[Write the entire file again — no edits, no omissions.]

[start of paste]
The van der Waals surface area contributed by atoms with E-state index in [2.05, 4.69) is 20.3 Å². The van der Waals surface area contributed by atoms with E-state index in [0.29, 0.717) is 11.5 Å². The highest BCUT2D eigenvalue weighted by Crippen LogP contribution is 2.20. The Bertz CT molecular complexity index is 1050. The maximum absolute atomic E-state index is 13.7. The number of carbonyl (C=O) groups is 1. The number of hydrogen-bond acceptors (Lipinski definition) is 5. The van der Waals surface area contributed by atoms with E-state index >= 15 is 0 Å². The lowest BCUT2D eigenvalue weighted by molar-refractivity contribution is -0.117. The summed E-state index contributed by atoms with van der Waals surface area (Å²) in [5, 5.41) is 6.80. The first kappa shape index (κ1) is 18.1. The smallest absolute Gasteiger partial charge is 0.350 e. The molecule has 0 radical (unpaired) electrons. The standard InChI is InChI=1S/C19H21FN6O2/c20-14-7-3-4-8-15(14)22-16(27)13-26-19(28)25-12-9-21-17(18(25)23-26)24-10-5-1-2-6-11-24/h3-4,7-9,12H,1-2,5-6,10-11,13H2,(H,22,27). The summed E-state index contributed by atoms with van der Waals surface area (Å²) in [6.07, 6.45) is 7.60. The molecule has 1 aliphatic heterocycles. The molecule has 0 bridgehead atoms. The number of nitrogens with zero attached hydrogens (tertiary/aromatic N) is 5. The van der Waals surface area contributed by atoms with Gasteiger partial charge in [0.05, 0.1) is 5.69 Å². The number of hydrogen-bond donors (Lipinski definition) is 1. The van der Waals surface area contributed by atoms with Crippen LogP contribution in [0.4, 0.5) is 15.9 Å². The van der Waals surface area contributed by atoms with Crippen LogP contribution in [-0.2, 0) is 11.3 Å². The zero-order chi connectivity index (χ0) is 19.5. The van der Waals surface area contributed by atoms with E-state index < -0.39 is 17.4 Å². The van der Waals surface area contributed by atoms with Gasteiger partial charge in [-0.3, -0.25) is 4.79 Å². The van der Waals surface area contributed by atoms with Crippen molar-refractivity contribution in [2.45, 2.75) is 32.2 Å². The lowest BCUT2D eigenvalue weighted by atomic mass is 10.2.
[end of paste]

The van der Waals surface area contributed by atoms with E-state index in [2.05, 4.69) is 20.3 Å². The van der Waals surface area contributed by atoms with E-state index in [0.29, 0.717) is 11.5 Å². The highest BCUT2D eigenvalue weighted by Crippen LogP contribution is 2.20. The Bertz CT molecular complexity index is 1050. The maximum absolute atomic E-state index is 13.7. The number of carbonyl (C=O) groups is 1. The number of hydrogen-bond acceptors (Lipinski definition) is 5. The van der Waals surface area contributed by atoms with E-state index >= 15 is 0 Å². The lowest BCUT2D eigenvalue weighted by molar-refractivity contribution is -0.117. The summed E-state index contributed by atoms with van der Waals surface area (Å²) in [5, 5.41) is 6.80. The first kappa shape index (κ1) is 18.1. The smallest absolute Gasteiger partial charge is 0.350 e. The molecule has 0 radical (unpaired) electrons. The standard InChI is InChI=1S/C19H21FN6O2/c20-14-7-3-4-8-15(14)22-16(27)13-26-19(28)25-12-9-21-17(18(25)23-26)24-10-5-1-2-6-11-24/h3-4,7-9,12H,1-2,5-6,10-11,13H2,(H,22,27). The summed E-state index contributed by atoms with van der Waals surface area (Å²) in [6.07, 6.45) is 7.60. The molecule has 1 aliphatic heterocycles. The molecule has 0 bridgehead atoms. The number of nitrogens with zero attached hydrogens (tertiary/aromatic N) is 5. The van der Waals surface area contributed by atoms with Gasteiger partial charge in [0.05, 0.1) is 5.69 Å². The number of hydrogen-bond donors (Lipinski definition) is 1. The van der Waals surface area contributed by atoms with Crippen LogP contribution in [0.4, 0.5) is 15.9 Å². The van der Waals surface area contributed by atoms with Crippen LogP contribution in [-0.2, 0) is 11.3 Å². The zero-order chi connectivity index (χ0) is 19.5. The van der Waals surface area contributed by atoms with E-state index < -0.39 is 17.4 Å². The van der Waals surface area contributed by atoms with Gasteiger partial charge in [-0.3, -0.25) is 4.79 Å². The van der Waals surface area contributed by atoms with Crippen molar-refractivity contribution in [2.45, 2.75) is 32.2 Å². The lowest BCUT2D eigenvalue weighted by atomic mass is 10.2.